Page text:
Zazzera notes that studies show that our levels of cortisol, the steroid hormone that increases stress, decrease when we are in nature. Moreover, at work or even in a home office, if we have indoor plants, absenteeism rates reduce and productivity grows.

More complex, expensive gestures include green walls, with living plants, and moss walls, created with organic moss that has been harvested and constructed in the company’s Scottsdale warehouse and then installed by the company. “They are both beautiful installations but require maintenance,” he says. “You have to commit to do it.”

Triumphant Technology

Technology can enhance our experiences in our homes and offices; it expands our opportunities. Lighting, for example, can create a calm environment or a lively dynamic one and can even change the way we perceive color, making the same room feel cool or warm. “LED lighting systems can be programmed to change according to the activity we are doing or the mood we want to evoke,” she says.

Shively frequently uses Ketra, whose products include LED luminaires and lamps, controls, software and driver chip technology. Its Natural Light product gradually shifts in color, temperature and intensity to mimic the sun, making spaces light filled. Ketra also offers a high-definition palette, with 16.7 million colors, including pastels, saturated colors and whites. Founded in 2009, Ketra was acquired ten years later by industry leader Lutron Electronics of Coopersburg, Pennsylvania.

She acquires the product through a number of Valley sources: Cyber Technology Group and Acoustic Design, both Scottsdale, and Desert Sound and Security in Phoenix.

Maximizing natural light is very popular, largely because of its biophilic design, says Kathryn Bertmaring, Southwest account supervisor for Lutron. “As more and more consumers seek dynamic lighting that can shift throughout the day and mimic the patterns of the sun, they’ll need tunable systems that can move along the black body curve, which represents the total range of white light found in nature, like the range offered in Ketra light sources.”

When Lutron’s HomeWorks includes Ketra, homeowners can control a range of moods and activities, she explains. “They can use Ketra to create lighting to set a warm and inviting tone to unwind before bed or gradually brighten light to boost alertness in the morning.” She adds that Ketra was the first LED lighting that emits deep, warm colors at low dimming levels. “This rivals the warmth of a candle’s flame –– perfect for a movie night in bed or for use in a nursery.”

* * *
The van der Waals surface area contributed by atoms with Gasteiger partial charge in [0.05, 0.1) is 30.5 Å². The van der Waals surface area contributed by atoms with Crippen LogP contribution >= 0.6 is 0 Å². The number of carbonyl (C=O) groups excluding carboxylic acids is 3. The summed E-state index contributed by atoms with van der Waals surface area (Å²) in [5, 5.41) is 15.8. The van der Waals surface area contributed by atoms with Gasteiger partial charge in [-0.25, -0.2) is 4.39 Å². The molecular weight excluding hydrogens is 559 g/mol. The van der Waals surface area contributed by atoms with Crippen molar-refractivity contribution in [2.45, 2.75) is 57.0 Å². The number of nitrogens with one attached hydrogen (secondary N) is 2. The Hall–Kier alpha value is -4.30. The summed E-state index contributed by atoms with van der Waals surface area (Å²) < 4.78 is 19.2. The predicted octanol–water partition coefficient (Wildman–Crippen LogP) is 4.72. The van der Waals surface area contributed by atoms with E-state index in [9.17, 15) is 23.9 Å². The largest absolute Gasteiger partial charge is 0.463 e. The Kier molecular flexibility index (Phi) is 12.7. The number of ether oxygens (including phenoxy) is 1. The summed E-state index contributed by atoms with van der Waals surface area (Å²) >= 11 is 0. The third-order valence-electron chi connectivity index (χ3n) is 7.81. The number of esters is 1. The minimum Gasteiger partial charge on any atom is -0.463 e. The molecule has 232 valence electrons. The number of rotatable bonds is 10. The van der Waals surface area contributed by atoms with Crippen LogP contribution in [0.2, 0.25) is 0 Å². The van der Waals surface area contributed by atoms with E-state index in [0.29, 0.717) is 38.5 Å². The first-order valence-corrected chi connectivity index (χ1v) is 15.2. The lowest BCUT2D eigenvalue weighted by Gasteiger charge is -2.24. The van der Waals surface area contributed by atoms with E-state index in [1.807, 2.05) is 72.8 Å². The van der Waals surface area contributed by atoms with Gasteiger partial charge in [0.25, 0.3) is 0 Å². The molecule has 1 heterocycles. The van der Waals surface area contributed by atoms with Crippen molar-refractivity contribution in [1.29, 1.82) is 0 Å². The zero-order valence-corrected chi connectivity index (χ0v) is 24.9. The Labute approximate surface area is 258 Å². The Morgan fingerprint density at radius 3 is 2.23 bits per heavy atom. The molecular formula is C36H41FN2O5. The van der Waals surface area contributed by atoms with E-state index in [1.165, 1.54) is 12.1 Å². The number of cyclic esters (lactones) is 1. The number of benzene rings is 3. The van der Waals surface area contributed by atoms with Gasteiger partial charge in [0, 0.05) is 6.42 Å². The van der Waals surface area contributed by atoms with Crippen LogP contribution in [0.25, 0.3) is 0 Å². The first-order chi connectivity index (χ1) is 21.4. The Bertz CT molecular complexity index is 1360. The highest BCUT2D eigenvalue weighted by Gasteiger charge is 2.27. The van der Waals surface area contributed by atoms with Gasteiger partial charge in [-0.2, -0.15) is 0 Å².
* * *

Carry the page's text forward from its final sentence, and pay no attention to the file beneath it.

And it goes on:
And, because Ketra’s Natural Light mimics the exact color temperature and intensity of sunlight, which dynamically shifts throughout the day, homeowners can amplify light from windows and feel more connected to nature.”

Also in Scottsdale, the Acoustic Design Group offers Delos, which Shively has been promoting to her clients. Delos is a custom multi-component health and wellness product composed of water purification, air purification and Ketra (Circadian rhythm lighting from Lutron) as well as a Live wall bringing the nature element inside the home(delos.com).

“The purification gets down to the microbial level, so Delos is not just an air or water filter; it is a process,” says Christopher Matthews, the company principal. “The Lutron Ketra product can get to most any color temperature, which allows for warm/dim outside mid-day color temps and then evening warm/dim temps to calm the body down.”

Another component, home gym products, have become increasingly popular during the last 20 years and especially since the pandemic began in 2020 and sent many from the membership gyms. “People are looking for the most innovative fitness products they can use in the comfort of their homes, with the latest technology, on-demand classes and digital streaming services,” says Marco Zambianchi, president of Technogym North America, which manufactures products and digital technologies for fitness, sport and health for wellness.

Company products Shively’s clients have used include Run Personal, which incorporates a library of one-on-one sessions and guided routines; Bike Personal, a high-end exercise bike with a compact footprint; and Cross Personal for a total body workout. Technogym also offers the Mywellness app with training experiences by streaming live and on-demand classes. “Thirty minutes of medium-intensity cardiovascular activity each day are enough to prevent and reduce risks associated with chronic diseases and unhealthy lifestyles,” Zambianchi says.

But, she notes, technology can assist in a balanced interior design, but it can also create unintended issues. She advises common sense.

“A holistic or balanced approach to designing something as important as our homes is needed to ensure that we feel comfortable, safe, and healthy while in our private spaces,” Shively says. “Working with a professional who can guide you through decisions about which aspects of technology to include and which to avoid is very helpful.”

Sometimes, simple fixes are the best. To reduce exposure to EMFs, for example, switch off Wi-Fi at night or move electronic devices such as your cell phones or tablets from the bedroom. And, she says, “Whole-home air filtration systems are great, but simply opening a window can also work really well to replace dirty air with fresh air.”

To discuss your design needs call Tayna at 480.275.2968 and visit sesshudesign.com

Brown is an Arizona-based writer (azwriter.com).